Celebrating Our Seas at the Ocean Film Festival World Tour

Press Release / 05.11.2021
Onekotan Islands, one of the Kuril Islands

The Ocean Film Festival World Tour is now back in theatres around the world and is currently showing in cities around the UK with a programme of 7 varied films celebrating our oceans.

Entertainment venues and travel have been two of the hardest hit industries in the Covid emergency, so it can’t have been easy to find new films and plan a tour, but it’s a great show, full of thought provoking and extraordinary films.  Not everyone will be ready to go back to theatres yet, and the show I saw in Birmingham had some empty seats but, for those who do go along, the Ocean Film Festival is always a night which you leaves feeling inspired.  (There are also some past film programmes which can be watched from your sofa at home with a virtual programme film pass.)

Most of this year’s films are fairly short and by the far the longest, at 51 minutes, is Zach Carver’s film about the ‘Race to Alaska’.  This is a boating race covering 750 miles of dangerous waters from Port Townsend in Washington to Ketchikan, Alaska. The route takes teams through tidal off-shore channels or out into the open ocean, is remote and beautiful, and challenges teams to the limits of their endurance.

There is only one rule, which is that the boats can’t use a motor, so there are teams of all sizes and some solo racers, and a variety of craft from paddle boards (yes really) to highly tuned racing trimarans.  The quickest take around 4 days and the slowest can be on the water for up to 16 days, rowing when there is no wind and wild camping along the way.  (Bears are one of the risks of the race.)

The film looks back over all the previous races, interviewing the founders and organisers, and the competitors, and using footage from different years of the race and shot by the teams. As a result it’s a very immersive film that gets you into the mindset of those who take the race on, often with little hope of finishing.

 The whole event has a fantastic spirit of adventure that everyone buys into, and a great sense of humour too.  Teams are started by playing the Russian national anthem at full volume, and the $10,000 prize money is nailed to a log and put on the finish line for the winners to claim.  Second place get a set of steak knives.

A very different film is ‘Voice Above the Water’ which interviews and looks at the life of 90 year old Balinese fisherman Wayan.  Well, he used to be a fisherman, he can no long fish due to plastic pollution and now he goes out every day and collects plastic waste from the ocean in his nets. It’s a very moving film, and demonstrates how he makes a difference, and how he teaches younger generations to do the same. 

There is no escaping the issue of plastic pollution at the festival, it’s too important, and another film meeting the issue head on is ‘Changing Tides’, which follow Australian paddlers Lucy and Mathilde as they tackle the inside passage route up the North American coast to Alaska. It’s a 2000km route, which took the two inexperienced paddlers 3 months to complete.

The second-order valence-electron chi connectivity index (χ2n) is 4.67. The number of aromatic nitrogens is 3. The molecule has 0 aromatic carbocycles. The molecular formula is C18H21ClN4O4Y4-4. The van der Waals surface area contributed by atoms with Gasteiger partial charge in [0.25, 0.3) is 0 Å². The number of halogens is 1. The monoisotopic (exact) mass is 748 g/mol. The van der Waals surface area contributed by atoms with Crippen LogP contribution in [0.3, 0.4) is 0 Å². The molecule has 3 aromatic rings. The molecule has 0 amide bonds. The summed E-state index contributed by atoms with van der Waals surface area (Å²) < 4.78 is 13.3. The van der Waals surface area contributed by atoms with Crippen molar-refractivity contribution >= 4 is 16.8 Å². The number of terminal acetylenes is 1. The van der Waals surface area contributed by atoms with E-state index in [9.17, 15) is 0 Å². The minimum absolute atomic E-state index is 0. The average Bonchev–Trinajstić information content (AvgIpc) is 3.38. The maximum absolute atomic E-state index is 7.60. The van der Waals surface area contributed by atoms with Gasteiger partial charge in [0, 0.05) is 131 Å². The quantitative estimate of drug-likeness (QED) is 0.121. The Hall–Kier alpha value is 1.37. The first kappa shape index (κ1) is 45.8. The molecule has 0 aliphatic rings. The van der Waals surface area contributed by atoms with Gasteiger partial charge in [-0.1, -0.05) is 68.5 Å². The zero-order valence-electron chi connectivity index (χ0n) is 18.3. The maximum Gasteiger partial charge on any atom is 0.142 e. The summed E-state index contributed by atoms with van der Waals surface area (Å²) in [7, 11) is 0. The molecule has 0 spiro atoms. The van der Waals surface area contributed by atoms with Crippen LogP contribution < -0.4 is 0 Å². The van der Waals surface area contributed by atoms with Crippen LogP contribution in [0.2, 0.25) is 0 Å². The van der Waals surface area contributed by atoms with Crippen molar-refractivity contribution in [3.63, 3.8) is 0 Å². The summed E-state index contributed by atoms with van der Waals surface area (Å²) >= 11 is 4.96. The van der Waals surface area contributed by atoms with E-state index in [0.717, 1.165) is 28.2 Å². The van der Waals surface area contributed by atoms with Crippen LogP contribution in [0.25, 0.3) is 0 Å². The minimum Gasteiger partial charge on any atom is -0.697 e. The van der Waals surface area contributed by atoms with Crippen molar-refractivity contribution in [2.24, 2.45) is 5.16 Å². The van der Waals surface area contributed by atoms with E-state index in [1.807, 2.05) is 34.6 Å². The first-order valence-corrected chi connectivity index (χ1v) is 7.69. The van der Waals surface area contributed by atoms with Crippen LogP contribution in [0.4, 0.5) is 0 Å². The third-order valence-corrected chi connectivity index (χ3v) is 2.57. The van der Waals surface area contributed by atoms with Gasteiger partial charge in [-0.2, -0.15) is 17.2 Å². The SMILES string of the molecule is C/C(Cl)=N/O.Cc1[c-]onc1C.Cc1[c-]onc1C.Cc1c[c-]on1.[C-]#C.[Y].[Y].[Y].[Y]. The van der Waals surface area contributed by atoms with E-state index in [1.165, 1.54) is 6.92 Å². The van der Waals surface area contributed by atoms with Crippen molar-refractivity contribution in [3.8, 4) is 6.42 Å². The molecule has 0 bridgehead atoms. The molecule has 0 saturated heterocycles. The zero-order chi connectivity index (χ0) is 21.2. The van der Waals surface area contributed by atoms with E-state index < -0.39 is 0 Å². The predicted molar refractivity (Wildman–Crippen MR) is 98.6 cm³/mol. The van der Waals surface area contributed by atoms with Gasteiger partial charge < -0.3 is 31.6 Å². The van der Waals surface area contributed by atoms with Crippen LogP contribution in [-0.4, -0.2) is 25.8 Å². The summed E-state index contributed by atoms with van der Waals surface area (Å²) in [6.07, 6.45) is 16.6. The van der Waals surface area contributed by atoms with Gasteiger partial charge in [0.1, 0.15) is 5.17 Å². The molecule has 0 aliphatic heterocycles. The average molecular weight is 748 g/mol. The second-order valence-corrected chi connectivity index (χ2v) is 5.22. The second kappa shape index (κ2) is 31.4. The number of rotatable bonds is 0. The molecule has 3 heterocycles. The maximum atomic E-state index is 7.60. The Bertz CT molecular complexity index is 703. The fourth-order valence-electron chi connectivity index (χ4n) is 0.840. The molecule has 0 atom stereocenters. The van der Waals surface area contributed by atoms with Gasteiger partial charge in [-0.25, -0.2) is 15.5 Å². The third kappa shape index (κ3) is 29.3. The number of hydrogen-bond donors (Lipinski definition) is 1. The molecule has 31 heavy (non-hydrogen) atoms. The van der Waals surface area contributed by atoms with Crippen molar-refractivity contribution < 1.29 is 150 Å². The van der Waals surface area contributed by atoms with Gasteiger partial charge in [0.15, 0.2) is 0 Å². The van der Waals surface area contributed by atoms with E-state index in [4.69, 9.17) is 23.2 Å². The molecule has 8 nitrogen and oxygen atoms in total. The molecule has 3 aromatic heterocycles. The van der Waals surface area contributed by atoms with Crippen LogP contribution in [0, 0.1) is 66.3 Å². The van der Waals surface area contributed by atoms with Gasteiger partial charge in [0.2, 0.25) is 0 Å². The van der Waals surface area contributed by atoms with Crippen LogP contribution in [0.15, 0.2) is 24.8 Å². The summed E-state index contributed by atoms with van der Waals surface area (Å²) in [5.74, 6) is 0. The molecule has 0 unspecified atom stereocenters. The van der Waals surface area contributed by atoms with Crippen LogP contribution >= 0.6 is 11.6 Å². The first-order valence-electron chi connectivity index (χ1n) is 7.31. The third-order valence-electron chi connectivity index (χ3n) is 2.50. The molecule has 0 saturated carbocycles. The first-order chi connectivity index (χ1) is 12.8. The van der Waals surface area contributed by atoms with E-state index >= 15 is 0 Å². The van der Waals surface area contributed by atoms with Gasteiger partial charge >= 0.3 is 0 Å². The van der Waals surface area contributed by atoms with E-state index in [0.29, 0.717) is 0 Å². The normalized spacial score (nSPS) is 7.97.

The film follows the pair on their adventure, and also documents how they undertook the journey without any single use plastics.  They even prepared and dehydrated 500 meals, which were wrapped in newspaper for the trip. There is some practical advice too on how everyone can do simple things to reduce their plastic use.

The other longer feature film in the programme is ‘From Kurils With Love’, which follows a scientific and film making team to the Kuril Islands, which are in the North Pacific between Russia and Japan.  (They are Russian owned but some are disputed territory.)   The main subject is not so much the islands themselves, though they have some quite stunning volcanic scenery, but Russian Marine Biologist Vladimir.  He asked to tag along on the trip at the last minute as he has no funding for his research, which aims to monitor and protect the sea lions and seal species on the islands.  They are essential to the ecology of the region and rapidly diminishing as they have no protected status. 

His love of the beautiful and inaccessible islands and their wildlife shines through, as does his commitment and dedication to keep working against the odds and in difficult environments. (If, like me, you have never heard of the Kuril islands, look them up, they are amazing!)

The other films cover skimboarding in Mexico, free diving with dolphins off the coast of Ireland, and the work photographer David Yarrow as he strives to capture the wildlife on South Georgia.

The shows are run by the same company who organise the Banff Mountain Film World Festival Tour, and they are partnered with the charities Surfers Against Sewage, and The Marine Conservation Society.

The Ocean Film Festival World Tour UK runs until the end of the month with shows running all around the UK.  You can see the tour dates at https://www.oceanfilmfestival.co.uk and also access the ‘Adventure on Demand’ programmes for viewing at home. 

Other countries hosting the tour are the USA, Spain, Italy, Belgium, Australia and New Zealand.  See https://oceanfilmfestivalworldtour.com/ for full details.

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